He then asks a decisive question: "How will Germany behave in this crisis, which from the viewpoint of Eastern European capitals is an existential one?" The answer will have "tangible effects" on the "German leadership role" in certain areas of the alliance, he writes.
Britain and France have already offered to take on the additional flights necessary for increased air policing in the Baltics. London has pledged to make four jets available immediately. Norway has offered to send a flagship to lead the Baltic Sea maneuver.
Berlin, according to Defense Ministry sources, could imagine taking on one or both of the assignments. Senior military officers recall the words of Defense Minister von der Leyen at the Munich Security Conference in February when she said that indifference is not an option for Berlin. "If you say that," one general said, "you can't stand around empty handed when a mission is pending."
As early as the week before last, the German air force notified Defense Ministry leaders that six Eurofighters could be immediately made available for surveillance flights. But no decision from the government was immediately forthcoming and impatience within the ministry grew. Shortly before the weekend, a partial agreement took shape. "Two things are paramount," German Defense Minister Frank-Walter Steinmeier told SPIEGEL. "In this extremely difficult situation, NATO must act with a cool head and refrain from pushing us into a spiral of military escalation. At the same time, our partners know that we stand behind alliance solidarity with no ifs or buts, and not just in fair weather."
Steinmeier advisors emphasized that Germany would take part in augmented operations within the alliance where it makes sense. Steinmeier, however, was careful to note that the "Ukraine crisis cannot be solved with military means: That can only be done with diplomatic efforts aimed at de-escalation."
The United States, meanwhile, is moving ahead. It has stationed six F-15C fighters in Lithuania and plans to send 16 F-16s and four C-130 transport planes to Poland. More is likely to come. At the NATO meeting this week, foreign ministers may agree on language requiring all alliance members to provide such bilateral assistance. Defense Minister Ursula von der Leyen is prepared to do so; Foreign Minister Frank-Walter Steinmeier is not.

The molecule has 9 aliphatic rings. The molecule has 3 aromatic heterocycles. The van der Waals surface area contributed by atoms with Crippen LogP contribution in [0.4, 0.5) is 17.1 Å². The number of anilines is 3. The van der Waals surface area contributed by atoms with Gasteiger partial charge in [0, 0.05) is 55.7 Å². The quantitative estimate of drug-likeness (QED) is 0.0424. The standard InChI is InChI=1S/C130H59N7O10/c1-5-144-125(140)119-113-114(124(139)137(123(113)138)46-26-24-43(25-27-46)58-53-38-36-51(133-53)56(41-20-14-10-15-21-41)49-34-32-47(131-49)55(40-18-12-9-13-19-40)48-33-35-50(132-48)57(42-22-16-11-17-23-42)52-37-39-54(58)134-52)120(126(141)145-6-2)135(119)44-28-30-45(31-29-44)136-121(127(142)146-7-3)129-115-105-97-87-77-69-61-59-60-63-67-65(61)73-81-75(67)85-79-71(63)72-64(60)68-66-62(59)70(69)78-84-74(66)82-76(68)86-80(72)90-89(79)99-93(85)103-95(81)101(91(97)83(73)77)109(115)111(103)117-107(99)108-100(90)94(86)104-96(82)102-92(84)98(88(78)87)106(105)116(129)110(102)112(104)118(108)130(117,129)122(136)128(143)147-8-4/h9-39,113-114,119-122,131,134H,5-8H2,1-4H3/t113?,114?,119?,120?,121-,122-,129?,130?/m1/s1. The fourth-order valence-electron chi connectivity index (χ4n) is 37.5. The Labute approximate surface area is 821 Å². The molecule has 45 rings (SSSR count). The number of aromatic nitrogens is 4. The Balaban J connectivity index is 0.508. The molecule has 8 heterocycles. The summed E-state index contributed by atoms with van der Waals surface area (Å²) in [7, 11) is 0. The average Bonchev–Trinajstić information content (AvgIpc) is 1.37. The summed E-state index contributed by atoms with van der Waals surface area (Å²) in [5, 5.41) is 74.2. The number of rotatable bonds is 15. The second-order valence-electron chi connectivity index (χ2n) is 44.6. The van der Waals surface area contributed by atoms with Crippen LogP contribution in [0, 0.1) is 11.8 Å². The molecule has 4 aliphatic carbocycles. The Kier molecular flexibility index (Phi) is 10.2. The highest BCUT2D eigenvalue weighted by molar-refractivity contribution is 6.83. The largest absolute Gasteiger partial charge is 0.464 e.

How long additional units might remain in the Baltics or in other Eastern European states is unclear. But their presence sends a decisive message. Following the collapse of the Warsaw Pact, the Baltic countries, formerly part of the Eastern Bloc, began preparing to join NATO -- and in 2004, they too became formal members enjoying the protection of Article 5, which treats an attack against any member state as one on the alliance as a whole.
Although the three Baltic states only have small militaries, NATO has thus far refrained from maintaining a constant presence there out of consideration for Russian sensibilities. During the Cold War, the permanent stationing of British, French, American, Belgian, Dutch and Canadian troops in West Germany was meant as a forceful message that NATO was serious about Article 5.
The risk now is that we are returning to that era. It is a situation which could further feed Russian fears of encirclement -- fears that Putin has expertly taken advantage of in the pursuit of his political goals.
NATO is aware of that danger, sources in Brussels have made clear. In his confidential report, German NATO Ambassador Erdmann addresses the current debate, writing: "Different viewpoints clash -- sometimes contentiously -- in the North Atlantic Council." He adds: "Reflections on the strategic effects on the alliance have only just begun."
BY MELANIE AMANN, NIKOLAUS BLOME, MATTHIAS GEBAUER, RALF NEUKIRCH and CHRISTOPH SCHULT